|The Mayflower II undergoing repairs at the|
Fairhaven, Massachusetts shipyard
Instead of just patching up the ship, it was decided the time was ripe for a extensive emergency renovation to take place over the winter. Usually wooden ships built around 1620 would have a life of about 20 or 25 years. In 1957 the Mayflower II was built as close as possible to what a ship of this era would have been originally designed. Now she is over 55 years old, and this extensive repair work is not unusual at all to keep her seaworthy. Even the USS Constitution, which now over 200 years old, has had about 90% of the original parts replaced. Captain Peter Arenstam of the Mayflower II estimates that about 70% of his ship is still original to 1957.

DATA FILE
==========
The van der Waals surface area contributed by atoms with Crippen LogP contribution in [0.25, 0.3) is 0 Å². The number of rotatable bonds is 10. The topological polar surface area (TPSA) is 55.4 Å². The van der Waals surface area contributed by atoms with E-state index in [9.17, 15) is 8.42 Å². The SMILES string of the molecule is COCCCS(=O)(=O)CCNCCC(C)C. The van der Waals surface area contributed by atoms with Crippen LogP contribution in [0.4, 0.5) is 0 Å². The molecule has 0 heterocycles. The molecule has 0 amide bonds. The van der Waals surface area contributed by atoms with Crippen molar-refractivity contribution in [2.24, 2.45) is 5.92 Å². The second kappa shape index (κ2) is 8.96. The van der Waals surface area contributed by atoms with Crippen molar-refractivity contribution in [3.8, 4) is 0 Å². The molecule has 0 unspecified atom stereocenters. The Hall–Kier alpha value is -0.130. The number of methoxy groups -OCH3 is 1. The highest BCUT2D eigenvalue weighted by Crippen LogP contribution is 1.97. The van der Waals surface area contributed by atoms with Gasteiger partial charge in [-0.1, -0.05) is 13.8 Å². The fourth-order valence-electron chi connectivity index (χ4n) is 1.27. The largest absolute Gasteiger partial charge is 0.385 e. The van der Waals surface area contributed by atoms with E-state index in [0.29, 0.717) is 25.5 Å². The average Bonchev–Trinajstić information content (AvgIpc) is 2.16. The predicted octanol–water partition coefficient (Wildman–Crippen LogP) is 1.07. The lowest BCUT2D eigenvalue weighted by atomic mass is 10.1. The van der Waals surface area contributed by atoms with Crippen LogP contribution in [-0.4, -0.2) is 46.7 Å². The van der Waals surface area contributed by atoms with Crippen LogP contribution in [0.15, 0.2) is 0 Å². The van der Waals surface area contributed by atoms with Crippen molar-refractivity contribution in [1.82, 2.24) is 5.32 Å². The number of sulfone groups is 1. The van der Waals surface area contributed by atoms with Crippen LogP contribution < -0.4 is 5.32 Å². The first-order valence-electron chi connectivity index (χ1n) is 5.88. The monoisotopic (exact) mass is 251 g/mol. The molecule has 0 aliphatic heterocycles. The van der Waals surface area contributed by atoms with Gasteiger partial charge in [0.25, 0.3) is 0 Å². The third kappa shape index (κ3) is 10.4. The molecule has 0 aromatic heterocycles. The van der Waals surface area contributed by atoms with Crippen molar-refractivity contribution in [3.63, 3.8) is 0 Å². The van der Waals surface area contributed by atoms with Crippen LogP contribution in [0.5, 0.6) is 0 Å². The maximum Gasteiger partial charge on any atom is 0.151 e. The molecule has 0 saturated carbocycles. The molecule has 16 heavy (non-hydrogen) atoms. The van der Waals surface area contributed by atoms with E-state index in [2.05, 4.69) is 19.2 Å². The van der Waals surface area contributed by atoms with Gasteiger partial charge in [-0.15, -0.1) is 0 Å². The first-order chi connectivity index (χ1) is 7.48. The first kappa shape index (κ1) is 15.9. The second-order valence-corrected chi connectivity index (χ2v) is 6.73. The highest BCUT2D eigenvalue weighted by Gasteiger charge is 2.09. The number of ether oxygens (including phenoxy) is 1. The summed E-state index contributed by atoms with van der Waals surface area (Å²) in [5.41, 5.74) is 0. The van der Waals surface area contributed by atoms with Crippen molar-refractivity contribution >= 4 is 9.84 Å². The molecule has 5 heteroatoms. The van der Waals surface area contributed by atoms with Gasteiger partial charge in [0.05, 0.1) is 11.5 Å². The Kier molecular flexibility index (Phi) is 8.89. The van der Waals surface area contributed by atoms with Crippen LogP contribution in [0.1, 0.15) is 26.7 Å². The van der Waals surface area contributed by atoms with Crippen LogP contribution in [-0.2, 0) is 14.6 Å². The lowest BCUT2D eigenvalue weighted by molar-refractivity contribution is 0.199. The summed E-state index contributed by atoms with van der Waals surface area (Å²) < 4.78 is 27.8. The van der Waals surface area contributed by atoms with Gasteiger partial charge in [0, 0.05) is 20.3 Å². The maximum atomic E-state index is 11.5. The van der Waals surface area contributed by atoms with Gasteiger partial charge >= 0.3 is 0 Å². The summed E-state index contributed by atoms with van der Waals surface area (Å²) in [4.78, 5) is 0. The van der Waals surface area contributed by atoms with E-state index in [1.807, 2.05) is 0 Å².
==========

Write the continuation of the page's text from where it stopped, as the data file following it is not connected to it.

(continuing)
|A craftsman uses his shoulder to guide in a new section of a rib on the side|
of the Mayflower II. The hand craftsmanship of the repairs reminded me
of what the original shipbuilders must have been doing in the early 17th century.
|Captain Arenstam leads the tour of the Mayflower II in drydock|
|A special member of the tour was Joseph Meany, who was the original cabin boy on the|
Mayflower II's voyage from England to Plymouth, Massachusetts in 1957.
Can you find him in the photo to the left?*
|Vincent and Captain Peter Arenstam of the Mayflower II|
To donate to the repair of the Mayflower II please see this webpage:
The search is on for very, very large white oak trees to supply the planking and beams for the Mayflower II repairs. Do you know any large white oak trees? Read this post:
*Joe Meany is the young man sitting on the deck of the Mayflower II with the "cape" on his shoulders. (Second to the right, seated in the front row) He had his graduation ceremony on board the Mayflower II at sea on June 2, 1957, perrformed by the crew. You can read about that here:
Copyright 2013, Heather Wilkinson Rojo